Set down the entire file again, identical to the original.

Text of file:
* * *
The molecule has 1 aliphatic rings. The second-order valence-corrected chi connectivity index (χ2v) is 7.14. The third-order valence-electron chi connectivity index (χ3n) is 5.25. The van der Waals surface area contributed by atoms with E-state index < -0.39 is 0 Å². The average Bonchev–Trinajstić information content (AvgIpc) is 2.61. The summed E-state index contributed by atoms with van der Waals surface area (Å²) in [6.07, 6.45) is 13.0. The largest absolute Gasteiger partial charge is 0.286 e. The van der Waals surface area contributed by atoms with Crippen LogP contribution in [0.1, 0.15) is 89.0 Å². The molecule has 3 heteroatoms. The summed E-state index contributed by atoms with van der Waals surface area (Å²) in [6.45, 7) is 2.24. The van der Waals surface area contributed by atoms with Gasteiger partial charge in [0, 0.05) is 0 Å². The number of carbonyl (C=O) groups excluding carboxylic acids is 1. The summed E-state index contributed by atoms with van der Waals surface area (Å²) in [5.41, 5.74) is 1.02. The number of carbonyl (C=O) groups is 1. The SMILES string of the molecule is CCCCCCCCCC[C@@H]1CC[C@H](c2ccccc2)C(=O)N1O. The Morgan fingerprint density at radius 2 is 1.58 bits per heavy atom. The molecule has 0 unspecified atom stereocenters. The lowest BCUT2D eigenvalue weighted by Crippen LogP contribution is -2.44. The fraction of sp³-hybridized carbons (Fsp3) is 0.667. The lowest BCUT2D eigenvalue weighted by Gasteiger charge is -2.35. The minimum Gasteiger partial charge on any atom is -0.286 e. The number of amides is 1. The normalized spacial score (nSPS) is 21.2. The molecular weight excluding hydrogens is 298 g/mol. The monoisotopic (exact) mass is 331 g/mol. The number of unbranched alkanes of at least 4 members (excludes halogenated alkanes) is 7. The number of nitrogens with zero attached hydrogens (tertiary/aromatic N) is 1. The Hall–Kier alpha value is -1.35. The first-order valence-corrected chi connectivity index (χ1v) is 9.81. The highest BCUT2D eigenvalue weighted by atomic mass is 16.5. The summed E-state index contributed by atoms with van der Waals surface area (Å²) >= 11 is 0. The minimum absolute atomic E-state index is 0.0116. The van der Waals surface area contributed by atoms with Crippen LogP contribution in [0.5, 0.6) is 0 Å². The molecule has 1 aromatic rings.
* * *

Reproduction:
The molecule has 1 aliphatic rings. The second-order valence-corrected chi connectivity index (χ2v) is 7.14. The third-order valence-electron chi connectivity index (χ3n) is 5.25. The van der Waals surface area contributed by atoms with E-state index < -0.39 is 0 Å². The average Bonchev–Trinajstić information content (AvgIpc) is 2.61. The summed E-state index contributed by atoms with van der Waals surface area (Å²) in [6.07, 6.45) is 13.0. The largest absolute Gasteiger partial charge is 0.286 e. The van der Waals surface area contributed by atoms with Crippen LogP contribution in [0.1, 0.15) is 89.0 Å². The molecule has 3 heteroatoms. The summed E-state index contributed by atoms with van der Waals surface area (Å²) in [6.45, 7) is 2.24. The van der Waals surface area contributed by atoms with Gasteiger partial charge in [0, 0.05) is 0 Å². The number of carbonyl (C=O) groups excluding carboxylic acids is 1. The summed E-state index contributed by atoms with van der Waals surface area (Å²) in [5.41, 5.74) is 1.02. The number of carbonyl (C=O) groups is 1. The SMILES string of the molecule is CCCCCCCCCC[C@@H]1CC[C@H](c2ccccc2)C(=O)N1O. The Morgan fingerprint density at radius 2 is 1.58 bits per heavy atom. The molecule has 0 unspecified atom stereocenters. The lowest BCUT2D eigenvalue weighted by Crippen LogP contribution is -2.44. The fraction of sp³-hybridized carbons (Fsp3) is 0.667. The lowest BCUT2D eigenvalue weighted by Gasteiger charge is -2.35. The minimum Gasteiger partial charge on any atom is -0.286 e. The number of amides is 1. The normalized spacial score (nSPS) is 21.2. The molecular weight excluding hydrogens is 298 g/mol. The monoisotopic (exact) mass is 331 g/mol. The number of unbranched alkanes of at least 4 members (excludes halogenated alkanes) is 7. The number of nitrogens with zero attached hydrogens (tertiary/aromatic N) is 1. The Hall–Kier alpha value is -1.35. The first-order valence-corrected chi connectivity index (χ1v) is 9.81. The highest BCUT2D eigenvalue weighted by atomic mass is 16.5. The summed E-state index contributed by atoms with van der Waals surface area (Å²) >= 11 is 0. The minimum absolute atomic E-state index is 0.0116. The van der Waals surface area contributed by atoms with Crippen LogP contribution in [0.5, 0.6) is 0 Å². The molecule has 1 aromatic rings.